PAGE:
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  1. For a ‘Non-Mathematical’ Learning of Mathematics. A Philosophical-Educational Reflection on Philosophical Inquiry and Mathematics Classes.Stefano Oliverio - 2013 - Analytic Teaching and Philosophical Praxis 34 (1):1-15.
    ...that is, “Let no-one without knowledge of geometry enter:” the inscription displayed on the entrance to Plato’s Academy reminds us how close the relationships between mathematics1 and philosophy used to be. In this perspective, when we approach the issue of how philosophical inquiry can further maths’ teaching/learning, a sort of archaeological attitude is in order, which delves into the layers of a long history, plumbs the recondite depths of Western thought, and unearths what remains too often concealed either because it (...)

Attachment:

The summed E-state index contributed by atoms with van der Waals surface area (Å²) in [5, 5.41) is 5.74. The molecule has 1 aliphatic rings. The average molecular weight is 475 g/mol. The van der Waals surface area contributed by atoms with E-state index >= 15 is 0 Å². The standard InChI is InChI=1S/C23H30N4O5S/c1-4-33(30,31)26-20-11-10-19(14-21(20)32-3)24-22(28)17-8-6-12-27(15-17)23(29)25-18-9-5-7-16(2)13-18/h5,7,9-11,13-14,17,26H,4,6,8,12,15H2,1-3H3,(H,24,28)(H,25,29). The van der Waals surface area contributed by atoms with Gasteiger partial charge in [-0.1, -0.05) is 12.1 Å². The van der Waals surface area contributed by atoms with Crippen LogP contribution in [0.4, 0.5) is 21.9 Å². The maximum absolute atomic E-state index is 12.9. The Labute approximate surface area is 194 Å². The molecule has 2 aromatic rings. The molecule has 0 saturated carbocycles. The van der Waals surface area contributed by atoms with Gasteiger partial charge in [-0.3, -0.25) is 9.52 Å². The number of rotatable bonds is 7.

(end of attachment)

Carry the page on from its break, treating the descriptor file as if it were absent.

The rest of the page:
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  • A Normative Approach to Philosophy for Children.Felix Garcia Moriyon - 2019 - Childhood and Philosophy 15:1-12.
    Rreview of Maughn Rollins Gregory and Megan Jane Laverty, eds.. In Community of Inquiry with Ann Margaret Sharp: Childhood, Philosophy, and Education. Routledge, 2018, Pp. 264.
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